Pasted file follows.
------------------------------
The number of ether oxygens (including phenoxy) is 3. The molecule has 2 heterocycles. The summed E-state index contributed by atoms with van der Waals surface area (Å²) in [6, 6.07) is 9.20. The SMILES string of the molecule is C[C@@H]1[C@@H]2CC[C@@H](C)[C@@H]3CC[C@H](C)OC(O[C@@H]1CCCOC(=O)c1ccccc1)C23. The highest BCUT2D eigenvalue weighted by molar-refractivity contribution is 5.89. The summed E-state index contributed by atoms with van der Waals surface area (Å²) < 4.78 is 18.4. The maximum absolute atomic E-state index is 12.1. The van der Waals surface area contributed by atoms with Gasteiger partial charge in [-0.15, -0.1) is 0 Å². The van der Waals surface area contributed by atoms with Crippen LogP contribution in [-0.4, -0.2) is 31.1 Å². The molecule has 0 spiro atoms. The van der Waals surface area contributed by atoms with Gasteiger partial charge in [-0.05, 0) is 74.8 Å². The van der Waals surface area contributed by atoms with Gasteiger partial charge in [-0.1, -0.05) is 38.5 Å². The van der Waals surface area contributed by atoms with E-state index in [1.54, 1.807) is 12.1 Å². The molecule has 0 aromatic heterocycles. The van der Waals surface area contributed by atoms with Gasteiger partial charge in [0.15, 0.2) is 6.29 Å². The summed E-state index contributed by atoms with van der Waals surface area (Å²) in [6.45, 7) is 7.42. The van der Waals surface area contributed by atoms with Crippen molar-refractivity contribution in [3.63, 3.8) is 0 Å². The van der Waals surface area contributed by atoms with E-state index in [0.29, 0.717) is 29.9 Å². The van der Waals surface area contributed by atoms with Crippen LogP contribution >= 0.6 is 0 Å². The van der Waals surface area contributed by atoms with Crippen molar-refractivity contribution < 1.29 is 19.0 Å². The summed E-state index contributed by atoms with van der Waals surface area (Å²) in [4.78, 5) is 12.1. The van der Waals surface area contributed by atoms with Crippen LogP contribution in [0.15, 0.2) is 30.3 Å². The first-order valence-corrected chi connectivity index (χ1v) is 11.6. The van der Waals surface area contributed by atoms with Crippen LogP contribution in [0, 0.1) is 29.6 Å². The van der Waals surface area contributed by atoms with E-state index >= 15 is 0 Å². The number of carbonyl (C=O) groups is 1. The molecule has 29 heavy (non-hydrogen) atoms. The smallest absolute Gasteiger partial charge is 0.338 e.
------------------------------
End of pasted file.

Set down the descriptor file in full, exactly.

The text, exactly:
The number of ether oxygens (including phenoxy) is 3. The molecule has 2 heterocycles. The summed E-state index contributed by atoms with van der Waals surface area (Å²) in [6, 6.07) is 9.20. The SMILES string of the molecule is C[C@@H]1[C@@H]2CC[C@@H](C)[C@@H]3CC[C@H](C)OC(O[C@@H]1CCCOC(=O)c1ccccc1)C23. The highest BCUT2D eigenvalue weighted by molar-refractivity contribution is 5.89. The summed E-state index contributed by atoms with van der Waals surface area (Å²) < 4.78 is 18.4. The maximum absolute atomic E-state index is 12.1. The van der Waals surface area contributed by atoms with Gasteiger partial charge in [-0.15, -0.1) is 0 Å². The van der Waals surface area contributed by atoms with Crippen LogP contribution in [-0.4, -0.2) is 31.1 Å². The molecule has 0 spiro atoms. The van der Waals surface area contributed by atoms with Gasteiger partial charge in [-0.05, 0) is 74.8 Å². The van der Waals surface area contributed by atoms with Gasteiger partial charge in [-0.1, -0.05) is 38.5 Å². The van der Waals surface area contributed by atoms with E-state index in [1.54, 1.807) is 12.1 Å². The molecule has 0 aromatic heterocycles. The van der Waals surface area contributed by atoms with Gasteiger partial charge in [0.15, 0.2) is 6.29 Å². The summed E-state index contributed by atoms with van der Waals surface area (Å²) in [6.45, 7) is 7.42. The van der Waals surface area contributed by atoms with Crippen molar-refractivity contribution in [3.63, 3.8) is 0 Å². The van der Waals surface area contributed by atoms with E-state index in [0.29, 0.717) is 29.9 Å². The van der Waals surface area contributed by atoms with Crippen LogP contribution >= 0.6 is 0 Å². The van der Waals surface area contributed by atoms with Crippen molar-refractivity contribution < 1.29 is 19.0 Å². The summed E-state index contributed by atoms with van der Waals surface area (Å²) in [4.78, 5) is 12.1. The van der Waals surface area contributed by atoms with Crippen LogP contribution in [0.15, 0.2) is 30.3 Å². The first-order valence-corrected chi connectivity index (χ1v) is 11.6. The van der Waals surface area contributed by atoms with Crippen LogP contribution in [0, 0.1) is 29.6 Å². The van der Waals surface area contributed by atoms with E-state index >= 15 is 0 Å². The number of carbonyl (C=O) groups is 1. The molecule has 29 heavy (non-hydrogen) atoms. The smallest absolute Gasteiger partial charge is 0.338 e.